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Kioti puts cabs on its CK10 series

The South Korean brand ups the comfort 
level on its compact tractors

One thing most farmers would agree on is it takes a lot work to keep farmyards neat and tidy. Whether it’s mowing grass in the summer or clearing snow from driveways and around buildings in winter, small tractors that fit into the compact utility segment can come in pretty handy with those chores.

Often those small farmyard tractors are just open-station models, which means the operator will almost certainly get a face full of wet snow during snow blowing operations or come in pretty dusty after cutting grass. Kioti just introduced a new factory-installed cab option on its compact utility tractors that can make those jobs a little more pleasant. It displayed its new CK10 SE Series cabbed models during Canada’s Farm Progress Show in Regina in June.

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“On a lot of the small tractors, you don’t have factory-mounted cabs,” said. Gerry Picard, Kioti’s territory manager. “And a lot of guys were asking about that. So we have a beautiful system now. We decided to put a factory-mount cab on a 35 and 40 horsepower. It’s our SE version.”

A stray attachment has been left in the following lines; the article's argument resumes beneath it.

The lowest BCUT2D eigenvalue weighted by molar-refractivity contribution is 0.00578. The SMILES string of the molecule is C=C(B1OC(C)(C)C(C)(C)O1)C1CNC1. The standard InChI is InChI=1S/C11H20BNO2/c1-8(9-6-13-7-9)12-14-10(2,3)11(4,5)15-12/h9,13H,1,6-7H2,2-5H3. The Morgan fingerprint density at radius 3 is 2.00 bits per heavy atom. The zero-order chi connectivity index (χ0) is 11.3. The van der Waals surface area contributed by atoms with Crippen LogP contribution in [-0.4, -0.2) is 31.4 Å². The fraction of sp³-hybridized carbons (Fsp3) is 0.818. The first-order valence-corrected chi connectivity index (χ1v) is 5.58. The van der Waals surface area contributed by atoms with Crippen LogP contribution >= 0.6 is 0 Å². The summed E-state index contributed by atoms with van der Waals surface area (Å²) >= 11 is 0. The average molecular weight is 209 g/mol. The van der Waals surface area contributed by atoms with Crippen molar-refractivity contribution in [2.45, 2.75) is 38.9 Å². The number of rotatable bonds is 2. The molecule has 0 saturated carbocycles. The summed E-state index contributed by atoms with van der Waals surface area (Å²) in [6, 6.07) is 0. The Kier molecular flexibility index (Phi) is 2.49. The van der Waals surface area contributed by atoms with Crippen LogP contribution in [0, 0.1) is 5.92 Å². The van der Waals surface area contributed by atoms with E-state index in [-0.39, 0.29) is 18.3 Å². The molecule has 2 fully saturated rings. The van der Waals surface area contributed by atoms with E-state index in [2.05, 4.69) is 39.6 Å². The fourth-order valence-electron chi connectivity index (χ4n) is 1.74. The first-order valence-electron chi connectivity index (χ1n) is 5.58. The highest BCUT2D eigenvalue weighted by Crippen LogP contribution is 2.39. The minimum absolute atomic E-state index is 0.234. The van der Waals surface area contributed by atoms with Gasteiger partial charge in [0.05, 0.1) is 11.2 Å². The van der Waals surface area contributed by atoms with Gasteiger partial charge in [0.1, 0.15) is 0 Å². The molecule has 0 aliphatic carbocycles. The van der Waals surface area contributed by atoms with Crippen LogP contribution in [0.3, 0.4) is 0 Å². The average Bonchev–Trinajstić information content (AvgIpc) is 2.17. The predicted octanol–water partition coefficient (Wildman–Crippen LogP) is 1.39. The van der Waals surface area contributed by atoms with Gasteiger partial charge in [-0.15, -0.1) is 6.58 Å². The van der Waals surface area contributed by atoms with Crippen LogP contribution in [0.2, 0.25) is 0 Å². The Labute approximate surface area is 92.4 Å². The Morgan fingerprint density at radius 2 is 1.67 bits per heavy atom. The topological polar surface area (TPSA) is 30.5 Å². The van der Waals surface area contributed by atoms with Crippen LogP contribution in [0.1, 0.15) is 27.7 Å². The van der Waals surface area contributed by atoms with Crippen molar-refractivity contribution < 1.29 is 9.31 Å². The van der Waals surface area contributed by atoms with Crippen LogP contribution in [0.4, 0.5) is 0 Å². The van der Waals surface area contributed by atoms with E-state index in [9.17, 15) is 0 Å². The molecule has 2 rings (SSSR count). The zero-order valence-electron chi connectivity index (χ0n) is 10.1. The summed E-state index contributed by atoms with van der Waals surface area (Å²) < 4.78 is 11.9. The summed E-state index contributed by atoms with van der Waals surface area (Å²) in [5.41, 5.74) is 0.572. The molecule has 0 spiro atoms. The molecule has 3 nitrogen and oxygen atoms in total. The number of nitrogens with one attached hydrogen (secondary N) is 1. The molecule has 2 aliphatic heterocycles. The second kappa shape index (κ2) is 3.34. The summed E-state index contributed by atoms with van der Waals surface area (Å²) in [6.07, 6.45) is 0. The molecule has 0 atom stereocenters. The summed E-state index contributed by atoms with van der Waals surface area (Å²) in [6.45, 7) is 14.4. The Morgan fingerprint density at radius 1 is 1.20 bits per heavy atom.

The cabs are typical of what you’d expect on a tractor of any horsepower class. They’re airtight and quiet.

“It’s done right from the factory and it is a nice piece of work,” Picard adds. “It comes with air conditioning, heat, all that kind of stuff. And it’s very quiet. There aren’t any loose fitting or air holes (as with aftermarket cabs).”

Picard said the brand is moving to increase its presence in Western Canada with its largest PX Series tractors that now reach up to 95 horsepower. That makes them capable contenders for farm hay and forage jobs, because they have enough power to run a typical round baler.

The brand also offers the kind of durability that buyers have come to expect from the South Korean auto brands, claimed Picard, noting the Kioti brand is part of the giant Daedong Industrial Corporation headquartered in that country.

As for the compact CK10 SE series tractors, just like regular field tractors, Picard thinks once farmers opt for a cabbed version, they won’t want to go back to an open station model for farmyard tasks. “It’s Canada,” he said. “It’s either hot or cold, there’s no in-between. It’s comfortable in there.”

About the author

Machinery Editor

Scott Garvey

Scott Garvey is the machinery editor for Grainews.

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